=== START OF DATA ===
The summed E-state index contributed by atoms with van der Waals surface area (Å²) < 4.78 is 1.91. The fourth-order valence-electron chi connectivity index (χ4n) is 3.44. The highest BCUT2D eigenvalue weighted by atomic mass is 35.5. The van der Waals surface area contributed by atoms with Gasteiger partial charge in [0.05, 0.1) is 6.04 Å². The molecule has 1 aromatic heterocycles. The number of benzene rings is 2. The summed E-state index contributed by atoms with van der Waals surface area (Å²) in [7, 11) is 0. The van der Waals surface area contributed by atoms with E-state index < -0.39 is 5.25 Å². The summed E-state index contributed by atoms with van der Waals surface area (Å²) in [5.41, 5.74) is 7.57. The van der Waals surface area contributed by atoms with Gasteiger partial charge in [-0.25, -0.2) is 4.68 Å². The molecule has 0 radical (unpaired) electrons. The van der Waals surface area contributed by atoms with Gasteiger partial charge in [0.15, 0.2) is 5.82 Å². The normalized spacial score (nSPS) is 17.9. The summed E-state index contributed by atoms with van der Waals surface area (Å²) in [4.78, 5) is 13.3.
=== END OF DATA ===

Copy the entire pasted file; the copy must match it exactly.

The summed E-state index contributed by atoms with van der Waals surface area (Å²) < 4.78 is 1.91. The fourth-order valence-electron chi connectivity index (χ4n) is 3.44. The highest BCUT2D eigenvalue weighted by atomic mass is 35.5. The van der Waals surface area contributed by atoms with Gasteiger partial charge in [0.05, 0.1) is 6.04 Å². The molecule has 1 aromatic heterocycles. The number of benzene rings is 2. The summed E-state index contributed by atoms with van der Waals surface area (Å²) in [7, 11) is 0. The van der Waals surface area contributed by atoms with E-state index < -0.39 is 5.25 Å². The summed E-state index contributed by atoms with van der Waals surface area (Å²) in [5.41, 5.74) is 7.57. The van der Waals surface area contributed by atoms with Gasteiger partial charge in [-0.25, -0.2) is 4.68 Å². The molecule has 0 radical (unpaired) electrons. The van der Waals surface area contributed by atoms with Gasteiger partial charge in [0.15, 0.2) is 5.82 Å². The normalized spacial score (nSPS) is 17.9. The summed E-state index contributed by atoms with van der Waals surface area (Å²) in [4.78, 5) is 13.3.